Where will the benefit and performance be after ~five years of use when the flash cache is dead? Assuming 10k cell write endurance, a 1.2 to 2.0+ write amplification, etc. If all disk I/O is cached, it isn't going to last long. And the smaller the cache, the faster it will die.
Answers to questions
Sent to me by Jim Handy:
"Two things I can help with:
* You ask why Braidwood should succeed when Robson failed - very fair question. Microsoft support was required for Robson. It appears that Intel won't be depending on Microsoft this time. Once bitten, twice shy!
* The last paragraph of the article says: "Wouldn't both notebook and server motherboards benefit from a NAND flash module or modules too? Where is Intel going with this? Inquiring minds need to know." The first exposure I had to Braidwood were photos of things that appear to be server boards. I think that Braidwood is going to be a part of everything Intel makes in the not-too-distant future.
Computer architecture is about to change. All systems will include a NAND layer between the DRAM and the HDD.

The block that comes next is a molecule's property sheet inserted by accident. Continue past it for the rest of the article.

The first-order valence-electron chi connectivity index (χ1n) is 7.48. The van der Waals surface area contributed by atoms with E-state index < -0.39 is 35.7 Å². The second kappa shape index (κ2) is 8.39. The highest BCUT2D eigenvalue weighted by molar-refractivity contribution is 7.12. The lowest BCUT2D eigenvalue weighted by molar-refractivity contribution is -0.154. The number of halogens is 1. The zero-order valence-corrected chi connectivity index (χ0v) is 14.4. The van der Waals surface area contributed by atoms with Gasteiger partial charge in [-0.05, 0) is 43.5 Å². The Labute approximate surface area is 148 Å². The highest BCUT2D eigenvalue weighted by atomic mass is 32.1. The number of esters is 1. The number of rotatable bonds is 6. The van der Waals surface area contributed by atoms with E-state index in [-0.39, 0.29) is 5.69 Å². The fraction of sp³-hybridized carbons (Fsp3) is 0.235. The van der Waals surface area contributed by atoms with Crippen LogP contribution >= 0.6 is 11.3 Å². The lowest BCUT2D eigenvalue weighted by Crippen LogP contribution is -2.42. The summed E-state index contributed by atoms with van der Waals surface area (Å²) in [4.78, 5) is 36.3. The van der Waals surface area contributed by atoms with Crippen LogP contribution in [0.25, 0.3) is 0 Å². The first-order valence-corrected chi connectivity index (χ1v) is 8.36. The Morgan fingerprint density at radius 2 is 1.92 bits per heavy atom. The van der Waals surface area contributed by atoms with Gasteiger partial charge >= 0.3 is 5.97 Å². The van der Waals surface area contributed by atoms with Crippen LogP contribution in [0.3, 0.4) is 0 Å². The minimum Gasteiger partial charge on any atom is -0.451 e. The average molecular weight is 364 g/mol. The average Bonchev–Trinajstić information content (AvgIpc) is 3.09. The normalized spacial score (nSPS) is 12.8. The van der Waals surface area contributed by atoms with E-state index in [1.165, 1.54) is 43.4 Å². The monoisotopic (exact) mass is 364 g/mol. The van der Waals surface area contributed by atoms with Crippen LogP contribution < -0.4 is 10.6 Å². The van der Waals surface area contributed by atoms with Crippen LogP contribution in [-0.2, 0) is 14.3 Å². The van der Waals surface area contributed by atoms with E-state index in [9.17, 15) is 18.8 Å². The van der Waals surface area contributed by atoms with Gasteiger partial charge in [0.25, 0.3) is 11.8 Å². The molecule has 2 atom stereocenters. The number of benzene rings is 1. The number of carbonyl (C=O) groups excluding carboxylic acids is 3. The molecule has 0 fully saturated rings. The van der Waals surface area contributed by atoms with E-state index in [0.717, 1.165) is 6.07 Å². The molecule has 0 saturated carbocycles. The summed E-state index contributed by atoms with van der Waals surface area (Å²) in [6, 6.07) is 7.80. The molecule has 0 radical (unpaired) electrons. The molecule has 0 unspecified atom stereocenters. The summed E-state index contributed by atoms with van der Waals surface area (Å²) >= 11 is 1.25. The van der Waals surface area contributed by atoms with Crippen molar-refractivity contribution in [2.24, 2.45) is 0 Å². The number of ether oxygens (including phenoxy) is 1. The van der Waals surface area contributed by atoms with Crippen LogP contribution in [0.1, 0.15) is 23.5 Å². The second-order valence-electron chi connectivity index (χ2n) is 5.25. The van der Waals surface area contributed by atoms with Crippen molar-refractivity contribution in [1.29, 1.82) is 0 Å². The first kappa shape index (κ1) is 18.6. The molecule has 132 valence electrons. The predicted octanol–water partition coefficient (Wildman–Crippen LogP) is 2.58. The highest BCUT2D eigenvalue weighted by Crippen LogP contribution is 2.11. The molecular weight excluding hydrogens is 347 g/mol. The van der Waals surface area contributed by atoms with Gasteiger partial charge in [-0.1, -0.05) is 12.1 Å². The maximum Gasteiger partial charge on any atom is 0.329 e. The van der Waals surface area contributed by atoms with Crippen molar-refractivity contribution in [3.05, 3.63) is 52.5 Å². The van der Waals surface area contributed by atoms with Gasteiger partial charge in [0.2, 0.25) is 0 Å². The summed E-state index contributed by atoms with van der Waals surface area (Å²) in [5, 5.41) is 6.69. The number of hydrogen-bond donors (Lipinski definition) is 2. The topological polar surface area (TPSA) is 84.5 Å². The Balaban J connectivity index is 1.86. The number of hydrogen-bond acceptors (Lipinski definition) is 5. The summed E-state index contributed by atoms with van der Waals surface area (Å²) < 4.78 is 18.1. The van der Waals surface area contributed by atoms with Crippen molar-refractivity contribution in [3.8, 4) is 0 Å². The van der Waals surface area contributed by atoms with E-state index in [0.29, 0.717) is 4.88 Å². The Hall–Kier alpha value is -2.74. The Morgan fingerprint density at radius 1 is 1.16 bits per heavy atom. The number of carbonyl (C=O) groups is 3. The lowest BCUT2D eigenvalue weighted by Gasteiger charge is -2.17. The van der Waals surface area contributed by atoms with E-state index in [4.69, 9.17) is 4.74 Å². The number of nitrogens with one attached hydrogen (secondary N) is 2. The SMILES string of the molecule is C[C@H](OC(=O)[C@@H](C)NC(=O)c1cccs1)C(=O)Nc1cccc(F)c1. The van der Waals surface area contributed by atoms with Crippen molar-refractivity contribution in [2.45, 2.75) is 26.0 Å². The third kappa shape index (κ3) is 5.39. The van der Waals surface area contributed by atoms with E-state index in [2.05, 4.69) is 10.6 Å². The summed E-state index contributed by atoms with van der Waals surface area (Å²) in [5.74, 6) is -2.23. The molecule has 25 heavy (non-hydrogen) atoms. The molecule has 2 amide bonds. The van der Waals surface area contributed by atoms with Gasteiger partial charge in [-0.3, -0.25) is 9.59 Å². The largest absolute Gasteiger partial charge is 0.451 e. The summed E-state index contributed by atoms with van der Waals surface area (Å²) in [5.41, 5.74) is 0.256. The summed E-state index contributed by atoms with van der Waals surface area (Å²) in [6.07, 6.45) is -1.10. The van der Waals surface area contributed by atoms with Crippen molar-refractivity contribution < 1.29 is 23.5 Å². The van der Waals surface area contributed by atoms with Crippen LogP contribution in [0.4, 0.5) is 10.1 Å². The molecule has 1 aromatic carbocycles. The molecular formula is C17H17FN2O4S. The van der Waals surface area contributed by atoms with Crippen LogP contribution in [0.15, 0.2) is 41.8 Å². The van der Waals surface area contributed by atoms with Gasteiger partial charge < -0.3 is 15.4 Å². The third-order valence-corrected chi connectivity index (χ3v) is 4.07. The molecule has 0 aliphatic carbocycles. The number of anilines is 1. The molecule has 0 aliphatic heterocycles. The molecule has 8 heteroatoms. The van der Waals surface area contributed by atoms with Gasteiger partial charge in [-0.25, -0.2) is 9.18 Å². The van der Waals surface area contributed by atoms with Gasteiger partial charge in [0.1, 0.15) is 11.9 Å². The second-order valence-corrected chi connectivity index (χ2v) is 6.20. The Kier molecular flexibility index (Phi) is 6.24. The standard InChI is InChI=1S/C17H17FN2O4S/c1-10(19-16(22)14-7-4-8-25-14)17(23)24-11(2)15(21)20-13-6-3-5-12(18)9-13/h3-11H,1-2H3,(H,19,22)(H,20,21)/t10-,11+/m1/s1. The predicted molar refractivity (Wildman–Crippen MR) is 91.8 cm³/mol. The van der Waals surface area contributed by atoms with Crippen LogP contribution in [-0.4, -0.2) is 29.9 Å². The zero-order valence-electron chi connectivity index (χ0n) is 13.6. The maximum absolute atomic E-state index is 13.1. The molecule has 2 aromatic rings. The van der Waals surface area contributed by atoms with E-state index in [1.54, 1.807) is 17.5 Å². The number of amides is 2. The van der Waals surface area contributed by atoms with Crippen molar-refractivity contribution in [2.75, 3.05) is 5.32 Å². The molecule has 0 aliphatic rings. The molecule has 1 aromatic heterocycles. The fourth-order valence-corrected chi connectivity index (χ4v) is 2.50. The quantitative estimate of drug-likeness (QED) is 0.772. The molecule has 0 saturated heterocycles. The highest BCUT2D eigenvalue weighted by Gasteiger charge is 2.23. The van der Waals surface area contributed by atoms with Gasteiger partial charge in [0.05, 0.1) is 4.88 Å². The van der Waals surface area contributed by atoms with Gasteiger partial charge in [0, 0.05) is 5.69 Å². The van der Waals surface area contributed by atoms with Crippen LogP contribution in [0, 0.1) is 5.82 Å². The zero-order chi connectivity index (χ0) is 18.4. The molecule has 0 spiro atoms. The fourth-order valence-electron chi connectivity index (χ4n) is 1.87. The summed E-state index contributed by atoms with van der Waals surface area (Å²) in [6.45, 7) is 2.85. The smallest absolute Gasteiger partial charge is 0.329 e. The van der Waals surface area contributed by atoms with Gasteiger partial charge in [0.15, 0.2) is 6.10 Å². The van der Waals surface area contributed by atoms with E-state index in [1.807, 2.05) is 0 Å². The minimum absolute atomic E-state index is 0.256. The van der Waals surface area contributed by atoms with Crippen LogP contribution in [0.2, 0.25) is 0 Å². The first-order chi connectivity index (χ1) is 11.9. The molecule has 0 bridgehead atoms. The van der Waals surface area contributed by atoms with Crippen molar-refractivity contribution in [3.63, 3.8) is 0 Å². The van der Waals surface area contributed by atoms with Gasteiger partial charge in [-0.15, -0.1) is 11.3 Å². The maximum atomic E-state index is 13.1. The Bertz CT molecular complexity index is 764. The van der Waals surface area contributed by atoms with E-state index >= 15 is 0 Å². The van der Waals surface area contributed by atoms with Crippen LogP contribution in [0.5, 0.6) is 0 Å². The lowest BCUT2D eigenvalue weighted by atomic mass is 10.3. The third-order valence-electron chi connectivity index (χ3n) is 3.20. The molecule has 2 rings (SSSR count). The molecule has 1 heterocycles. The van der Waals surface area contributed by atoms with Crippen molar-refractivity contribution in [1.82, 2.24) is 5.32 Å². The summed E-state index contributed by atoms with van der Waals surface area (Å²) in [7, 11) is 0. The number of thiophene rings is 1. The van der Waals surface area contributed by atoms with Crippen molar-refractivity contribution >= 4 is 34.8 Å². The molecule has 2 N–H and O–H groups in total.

It won't be too long before we look back and say: "How in the world did we do without a NAND layer?"
on the drive?
If this is an SSD cache then why not put it on the drive, rather than on the motherboard?
Why not just use more RAM?
I don't know how Windows behaves but on my system almost all the RAM not being used by an application is used as disk cache anyhow -- how is this an improvement over having more RAM?
Re: Why not just use more RAM?
Cost? Technology like SDHD seems to be retailing at about £1 per gig, which beats seven barrels of shit out of DRAM. Jim Handy's remark (reported in an earlier comment) could be reworded as "Computer architecture is about to change. All systems will use a NAND layer as main memory and DRAM as the L3/L4 cache."
And since L1 and L2 caches don't require OS support, we shouldn't be surprised to learn that this doesn't either.